Researchers measured the academic attainment of almost 6,000 children against their body mass index (BMI).
The results showed that 466 girls classed as obese achieved poorer results aged 11, 13 and 16 years when compared to those of a healthy weight.
The link was less clear among boys, according to the team that led the study, said to be the most comprehensive of its kind.
The research was conducted by Dundee, Strathclyde and Bristol universities in collaboration with Georgia University in the US.
In English, maths and science, obese girls received results that were lower by an amount equivalent to a D instead of a C, which was the average in the sample.
Josie Booth, from Dundee University's school of psychology, said: "There is a clear pattern which shows that girls who are in the obese range are performing more poorly than their counterparts in the healthy weight range throughout their teenage years."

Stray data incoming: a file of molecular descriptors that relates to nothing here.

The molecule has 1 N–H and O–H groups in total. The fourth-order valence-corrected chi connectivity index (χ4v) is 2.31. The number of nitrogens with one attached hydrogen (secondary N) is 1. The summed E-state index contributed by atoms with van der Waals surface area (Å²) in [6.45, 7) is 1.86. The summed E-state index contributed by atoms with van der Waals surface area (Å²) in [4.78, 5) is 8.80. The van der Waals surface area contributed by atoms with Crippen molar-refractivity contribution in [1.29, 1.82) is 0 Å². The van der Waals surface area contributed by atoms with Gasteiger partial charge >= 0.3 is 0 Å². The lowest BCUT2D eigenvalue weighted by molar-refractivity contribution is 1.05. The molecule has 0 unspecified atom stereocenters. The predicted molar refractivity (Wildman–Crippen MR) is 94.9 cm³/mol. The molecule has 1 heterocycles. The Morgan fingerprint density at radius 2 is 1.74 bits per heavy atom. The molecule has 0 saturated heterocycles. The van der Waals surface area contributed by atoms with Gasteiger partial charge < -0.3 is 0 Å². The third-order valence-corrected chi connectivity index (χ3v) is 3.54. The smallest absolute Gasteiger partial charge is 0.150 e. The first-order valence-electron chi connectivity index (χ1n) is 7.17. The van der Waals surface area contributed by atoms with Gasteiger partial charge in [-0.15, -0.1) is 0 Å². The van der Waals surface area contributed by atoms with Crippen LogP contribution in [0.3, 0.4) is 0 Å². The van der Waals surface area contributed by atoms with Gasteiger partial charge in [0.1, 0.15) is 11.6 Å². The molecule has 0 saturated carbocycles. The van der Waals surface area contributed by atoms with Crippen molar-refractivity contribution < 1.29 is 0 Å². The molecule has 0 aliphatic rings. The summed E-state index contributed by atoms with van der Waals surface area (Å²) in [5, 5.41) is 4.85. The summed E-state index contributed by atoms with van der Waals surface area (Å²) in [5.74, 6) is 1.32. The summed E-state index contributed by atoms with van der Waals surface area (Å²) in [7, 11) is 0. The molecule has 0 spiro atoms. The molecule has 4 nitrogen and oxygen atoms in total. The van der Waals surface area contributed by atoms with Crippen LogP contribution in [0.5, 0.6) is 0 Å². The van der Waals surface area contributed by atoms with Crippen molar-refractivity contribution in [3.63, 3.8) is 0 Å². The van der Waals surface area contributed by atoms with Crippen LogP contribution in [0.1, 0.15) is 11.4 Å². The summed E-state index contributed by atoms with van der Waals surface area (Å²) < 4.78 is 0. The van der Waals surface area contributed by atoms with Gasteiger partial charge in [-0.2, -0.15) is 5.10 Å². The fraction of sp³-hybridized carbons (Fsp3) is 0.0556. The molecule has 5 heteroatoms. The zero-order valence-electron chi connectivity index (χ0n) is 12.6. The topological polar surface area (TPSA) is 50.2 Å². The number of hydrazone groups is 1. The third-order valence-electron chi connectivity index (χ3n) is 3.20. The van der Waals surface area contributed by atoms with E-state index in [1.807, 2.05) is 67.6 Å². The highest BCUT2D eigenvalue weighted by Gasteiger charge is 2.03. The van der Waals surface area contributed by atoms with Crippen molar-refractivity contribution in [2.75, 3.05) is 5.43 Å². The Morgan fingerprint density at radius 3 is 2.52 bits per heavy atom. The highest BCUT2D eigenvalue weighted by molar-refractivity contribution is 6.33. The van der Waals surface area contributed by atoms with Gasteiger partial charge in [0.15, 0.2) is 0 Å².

Professor John Reilly, the lead investigator from Strathclyde University, said: "Further work is needed to understand why obesity is negatively related to academic attainment, but it is clear that teenagers, parents and policy-makers in education and public health should be aware of the lifelong educational and economic impact of obesity."
The researchers said they took into account potentially distorting factors, such as poorer background, IQ and the age the girls began menstruating, but found they did not affect the overall results.
The study published in the International Journal Of Obesity was funded by a Bupa Foundation grant to Strathclyde University.